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Funk & Wagnalls explanation of "Acoustics"


The following is from The Funk & Wagnalls New Encyclopedia, 1994*

ACOUSTICS ( Gr. akouein, "to hear"),

term sometimes used for the science of sound in general, but more commonly for the special branch of that science, architectural acoustics, that deals with the construction of enclosed areas so as to enhance the hearing of speech or music. For the treatment of acoustics as a branch of the pure science of physics, see Sound .

The acoustics of buildings was an undeveloped aspect of the study of sound until comparatively recent times. The Roman architect Marcus Pollio, who lived during the 1st century bc, made some pertinent observations on the subject and some astute guesses concerning reverberation and interference. The scientific aspects of this subject, however, were first thoroughly treated by the American physicist Joseph Henry in 1856 and more fully developed by the American physicist Wallace Sabine (1868-1919) in 1900.

Problems of Design.

Acoustical design must take into consideration that in addition to physiological peculiarities of the ear, hearing is complicated by psychological peculiarities. For example, sounds that are unfamiliar seem unnatural. Sound produced in an ordinary room is somewhat modified by reverberations due to reflections from walls and furniture; for this reason, a broadcasting studio should have a normal degree of reverberation to ensure natural reproduction of sound. For best acoustic qualities, rooms are designed to produce sufficient reflections for naturalness, without introducing excessive reverberation at any frequency, without echoing certain frequencies unnaturally, and without producing undesirable interference effects or distortion.

The time required for a sound to diminish to one-millionth of its original intensity is called reverberation time. An appreciable reverberation time improves acoustical effect, especially for music; a loud sound should still be barely audible for one to two seconds after the sound has stopped in an auditorium. In a private home a shorter but still discernible reverberation time is desirable.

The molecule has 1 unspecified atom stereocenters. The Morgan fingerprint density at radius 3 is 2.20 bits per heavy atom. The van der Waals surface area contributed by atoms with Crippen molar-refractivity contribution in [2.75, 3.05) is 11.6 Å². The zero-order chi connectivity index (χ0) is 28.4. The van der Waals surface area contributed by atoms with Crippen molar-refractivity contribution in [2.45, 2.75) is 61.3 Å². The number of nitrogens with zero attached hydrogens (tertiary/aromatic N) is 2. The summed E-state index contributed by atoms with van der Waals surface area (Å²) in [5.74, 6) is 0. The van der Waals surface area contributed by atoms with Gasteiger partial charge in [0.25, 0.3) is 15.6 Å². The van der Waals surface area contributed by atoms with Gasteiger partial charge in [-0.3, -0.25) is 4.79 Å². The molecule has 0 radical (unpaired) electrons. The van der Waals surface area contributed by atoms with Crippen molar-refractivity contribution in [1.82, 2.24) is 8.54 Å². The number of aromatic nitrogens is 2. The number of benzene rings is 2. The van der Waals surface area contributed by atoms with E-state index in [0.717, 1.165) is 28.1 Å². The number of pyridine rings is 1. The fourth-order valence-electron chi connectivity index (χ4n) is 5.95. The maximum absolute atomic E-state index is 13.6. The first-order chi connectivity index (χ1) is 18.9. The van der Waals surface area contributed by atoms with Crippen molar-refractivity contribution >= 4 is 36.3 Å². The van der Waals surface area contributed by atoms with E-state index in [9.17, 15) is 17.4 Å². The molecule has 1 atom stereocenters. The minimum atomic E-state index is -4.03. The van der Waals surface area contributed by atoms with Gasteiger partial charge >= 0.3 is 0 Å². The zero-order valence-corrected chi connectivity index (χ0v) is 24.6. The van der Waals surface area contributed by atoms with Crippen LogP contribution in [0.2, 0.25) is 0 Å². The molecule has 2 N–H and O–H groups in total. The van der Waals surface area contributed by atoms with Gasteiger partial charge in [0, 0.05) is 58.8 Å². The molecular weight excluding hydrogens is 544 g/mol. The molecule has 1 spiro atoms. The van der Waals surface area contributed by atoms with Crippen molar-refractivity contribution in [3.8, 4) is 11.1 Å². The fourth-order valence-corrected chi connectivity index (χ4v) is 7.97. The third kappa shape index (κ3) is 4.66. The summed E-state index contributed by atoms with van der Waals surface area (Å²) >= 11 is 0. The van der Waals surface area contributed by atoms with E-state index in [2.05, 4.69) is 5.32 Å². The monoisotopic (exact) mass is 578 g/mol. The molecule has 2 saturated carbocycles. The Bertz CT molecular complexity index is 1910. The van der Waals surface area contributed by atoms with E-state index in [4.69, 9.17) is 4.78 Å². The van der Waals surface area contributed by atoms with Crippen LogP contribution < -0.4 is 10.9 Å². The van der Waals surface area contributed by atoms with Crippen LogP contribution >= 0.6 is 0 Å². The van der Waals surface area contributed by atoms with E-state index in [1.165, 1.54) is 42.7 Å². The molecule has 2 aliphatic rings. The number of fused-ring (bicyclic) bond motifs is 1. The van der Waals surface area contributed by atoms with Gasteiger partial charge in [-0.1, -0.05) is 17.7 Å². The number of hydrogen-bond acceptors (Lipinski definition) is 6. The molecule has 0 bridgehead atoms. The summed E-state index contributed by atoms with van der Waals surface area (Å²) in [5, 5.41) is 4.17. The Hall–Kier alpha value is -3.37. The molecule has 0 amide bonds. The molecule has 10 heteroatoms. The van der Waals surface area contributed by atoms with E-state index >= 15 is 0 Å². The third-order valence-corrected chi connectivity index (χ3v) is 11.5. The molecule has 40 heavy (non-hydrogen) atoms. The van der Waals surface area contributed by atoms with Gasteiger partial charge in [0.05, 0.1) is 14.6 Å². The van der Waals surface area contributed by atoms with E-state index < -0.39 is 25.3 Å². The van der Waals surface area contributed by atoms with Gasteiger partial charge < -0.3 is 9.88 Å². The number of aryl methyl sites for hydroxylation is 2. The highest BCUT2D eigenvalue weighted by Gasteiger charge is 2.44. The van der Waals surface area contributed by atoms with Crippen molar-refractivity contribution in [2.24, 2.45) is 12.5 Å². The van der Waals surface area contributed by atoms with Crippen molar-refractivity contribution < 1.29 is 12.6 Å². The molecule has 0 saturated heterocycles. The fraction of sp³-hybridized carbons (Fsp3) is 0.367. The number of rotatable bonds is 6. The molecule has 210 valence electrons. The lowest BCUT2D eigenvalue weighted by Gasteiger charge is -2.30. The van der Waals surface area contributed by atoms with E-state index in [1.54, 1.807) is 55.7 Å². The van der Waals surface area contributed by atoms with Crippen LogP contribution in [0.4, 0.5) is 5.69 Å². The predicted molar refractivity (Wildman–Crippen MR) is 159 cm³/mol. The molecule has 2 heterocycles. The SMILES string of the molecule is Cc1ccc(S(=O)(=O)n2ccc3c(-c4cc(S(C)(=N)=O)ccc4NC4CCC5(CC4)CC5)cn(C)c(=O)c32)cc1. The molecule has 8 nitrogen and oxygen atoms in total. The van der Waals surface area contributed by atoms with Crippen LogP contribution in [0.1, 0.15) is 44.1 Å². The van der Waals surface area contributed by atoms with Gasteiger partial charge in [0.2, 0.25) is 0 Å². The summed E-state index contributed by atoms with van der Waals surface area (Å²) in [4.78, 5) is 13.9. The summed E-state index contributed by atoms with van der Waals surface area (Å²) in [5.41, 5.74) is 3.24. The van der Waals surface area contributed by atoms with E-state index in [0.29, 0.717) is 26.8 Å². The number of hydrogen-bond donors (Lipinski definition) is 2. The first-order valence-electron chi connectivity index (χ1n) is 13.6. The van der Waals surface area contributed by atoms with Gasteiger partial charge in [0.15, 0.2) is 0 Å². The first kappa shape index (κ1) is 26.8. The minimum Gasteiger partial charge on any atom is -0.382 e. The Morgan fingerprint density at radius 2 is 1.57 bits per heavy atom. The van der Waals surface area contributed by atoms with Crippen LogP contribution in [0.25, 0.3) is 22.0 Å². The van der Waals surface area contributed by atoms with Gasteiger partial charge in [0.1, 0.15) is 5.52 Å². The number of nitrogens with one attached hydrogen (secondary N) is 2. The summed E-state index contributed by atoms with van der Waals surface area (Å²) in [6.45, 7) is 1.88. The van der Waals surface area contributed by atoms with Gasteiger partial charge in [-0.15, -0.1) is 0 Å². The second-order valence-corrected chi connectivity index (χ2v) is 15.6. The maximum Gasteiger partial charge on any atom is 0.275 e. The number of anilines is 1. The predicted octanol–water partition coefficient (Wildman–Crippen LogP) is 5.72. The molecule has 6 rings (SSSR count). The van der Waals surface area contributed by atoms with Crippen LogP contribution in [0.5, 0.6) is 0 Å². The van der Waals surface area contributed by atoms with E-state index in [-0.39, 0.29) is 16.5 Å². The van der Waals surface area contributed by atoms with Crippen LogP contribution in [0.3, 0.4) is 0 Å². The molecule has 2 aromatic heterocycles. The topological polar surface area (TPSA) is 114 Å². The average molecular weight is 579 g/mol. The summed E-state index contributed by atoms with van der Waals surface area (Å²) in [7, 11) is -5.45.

For modifying the reverberations, the architect has two types of materials, sound-absorbent and sound-reflecting, to coat the surfaces of ceilings, walls, and floors. Soft materials such as cork and felt absorb most of the sound that strikes them, although they may reflect some of the low-frequency sounds. Hard materials such as stone and metals reflect most of the sound that strikes them. The acoustics of a large auditorium may be very different when it is full from when it is empty; empty seats reflect sound, whereas an audience absorbs sound.

In most cases, the acoustics of a room will be satisfactory if a proper balance between sound-absorbing and sound-reflecting materials is created. Troublesome echoes may frequently occur in a room that otherwise has a proper overall reverberation time if the ceiling or a wall is concave in shape and is highly reflecting; in such cases, sound may be focused at a particular point, making the acoustics bad at that point in the room. Similarly, a narrow corridor between parallel reflecting walls may trap sound by repeated reflection and cause troublesome echoes, even though the overall absorption is sufficient. Attention must also be given to the elimination of interference. Such interference arises from the difference in the distances traversed by the direct and the reflected sound and produces so-called dead spots, in which certain ranges of frequency are canceled out. Reproduction of sound picked up by microphones also requires the elimination of echoes and interference.


Another aspect of room acoustics is insulation from unwanted sound. This is obtained by sealing even the smallest openings that can leak sound, by using massive walls, and by building unconnected walls separated by dead spaces.

To evaluate the acoustical properties of rooms and materials, the acoustical scientist uses tools such as anechoic chambers and sound-level meters. The anechoic chamber is a room free from echoes and reverberations in which all sound is absorbed by glass-fiber wedges placed on the surfaces of the walls. A sound-level meter measures sound intensity, the rate of flow of sound energy, which is related to the loudness of a sound, and expresses the result in decibels (dB), a logarithmic unit. In a quiet residence the sound-level meter would read about 38 dB. An ordinary conversation would increase the sound-level reading to about 70 dB. The sound intensity of an air-raid siren could reach about 150 dB; a jet-airplane noise, around 120 dB. When perceived sound intensity is doubled, its power level increases by 10 times, or 10 dB. Loudness levels, which depend upon the judgment of the listener, are measured in sones and phons.


* Infopedia 2.0 © 1992-1996 SoftKey Multimedia, a subsidiary of SoftKey International Inc. SoftKey is a registered trademark and INFOPEDIA is a trademark of SoftKey Multimedia Inc. The Funk & Wagnalls New Encyclopedia are licensed from K-III Reference Corporation. ©1994-96 K-III Reference Corporation. Posted without permission for educational purposes only.